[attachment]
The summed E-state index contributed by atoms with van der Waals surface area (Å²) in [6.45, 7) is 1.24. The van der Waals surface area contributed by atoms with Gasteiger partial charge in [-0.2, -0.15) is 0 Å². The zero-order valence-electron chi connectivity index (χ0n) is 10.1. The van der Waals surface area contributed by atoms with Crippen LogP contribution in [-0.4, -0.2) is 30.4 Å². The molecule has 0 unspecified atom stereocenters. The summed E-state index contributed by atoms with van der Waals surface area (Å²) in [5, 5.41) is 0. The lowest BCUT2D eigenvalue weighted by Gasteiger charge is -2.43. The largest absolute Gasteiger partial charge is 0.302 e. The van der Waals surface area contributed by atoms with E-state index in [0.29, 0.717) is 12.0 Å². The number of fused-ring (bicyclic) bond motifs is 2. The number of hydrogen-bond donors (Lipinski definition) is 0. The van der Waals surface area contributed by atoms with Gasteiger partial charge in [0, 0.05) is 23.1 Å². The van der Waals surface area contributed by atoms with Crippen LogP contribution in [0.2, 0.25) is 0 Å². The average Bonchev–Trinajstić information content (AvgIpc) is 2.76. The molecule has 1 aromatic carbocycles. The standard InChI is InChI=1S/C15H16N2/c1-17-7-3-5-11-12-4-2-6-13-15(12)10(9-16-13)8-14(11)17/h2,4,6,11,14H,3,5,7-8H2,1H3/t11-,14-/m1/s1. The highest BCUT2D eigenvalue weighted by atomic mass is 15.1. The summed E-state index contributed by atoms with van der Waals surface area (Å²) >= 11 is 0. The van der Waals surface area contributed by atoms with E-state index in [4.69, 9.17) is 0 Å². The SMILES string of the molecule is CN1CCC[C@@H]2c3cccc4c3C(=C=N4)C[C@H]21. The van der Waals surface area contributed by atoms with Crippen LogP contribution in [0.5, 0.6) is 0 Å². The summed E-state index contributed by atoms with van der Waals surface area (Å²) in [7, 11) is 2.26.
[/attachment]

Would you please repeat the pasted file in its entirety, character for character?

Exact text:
The summed E-state index contributed by atoms with van der Waals surface area (Å²) in [6.45, 7) is 1.24. The van der Waals surface area contributed by atoms with Gasteiger partial charge in [-0.2, -0.15) is 0 Å². The zero-order valence-electron chi connectivity index (χ0n) is 10.1. The van der Waals surface area contributed by atoms with Crippen LogP contribution in [-0.4, -0.2) is 30.4 Å². The molecule has 0 unspecified atom stereocenters. The summed E-state index contributed by atoms with van der Waals surface area (Å²) in [5, 5.41) is 0. The lowest BCUT2D eigenvalue weighted by Gasteiger charge is -2.43. The largest absolute Gasteiger partial charge is 0.302 e. The van der Waals surface area contributed by atoms with E-state index in [0.29, 0.717) is 12.0 Å². The number of fused-ring (bicyclic) bond motifs is 2. The number of hydrogen-bond donors (Lipinski definition) is 0. The van der Waals surface area contributed by atoms with Gasteiger partial charge in [0, 0.05) is 23.1 Å². The van der Waals surface area contributed by atoms with Crippen LogP contribution in [0.2, 0.25) is 0 Å². The average Bonchev–Trinajstić information content (AvgIpc) is 2.76. The molecule has 1 aromatic carbocycles. The standard InChI is InChI=1S/C15H16N2/c1-17-7-3-5-11-12-4-2-6-13-15(12)10(9-16-13)8-14(11)17/h2,4,6,11,14H,3,5,7-8H2,1H3/t11-,14-/m1/s1. The highest BCUT2D eigenvalue weighted by atomic mass is 15.1. The summed E-state index contributed by atoms with van der Waals surface area (Å²) >= 11 is 0. The van der Waals surface area contributed by atoms with E-state index in [4.69, 9.17) is 0 Å². The SMILES string of the molecule is CN1CCC[C@@H]2c3cccc4c3C(=C=N4)C[C@H]21. The van der Waals surface area contributed by atoms with Crippen LogP contribution in [0.5, 0.6) is 0 Å². The summed E-state index contributed by atoms with van der Waals surface area (Å²) in [7, 11) is 2.26.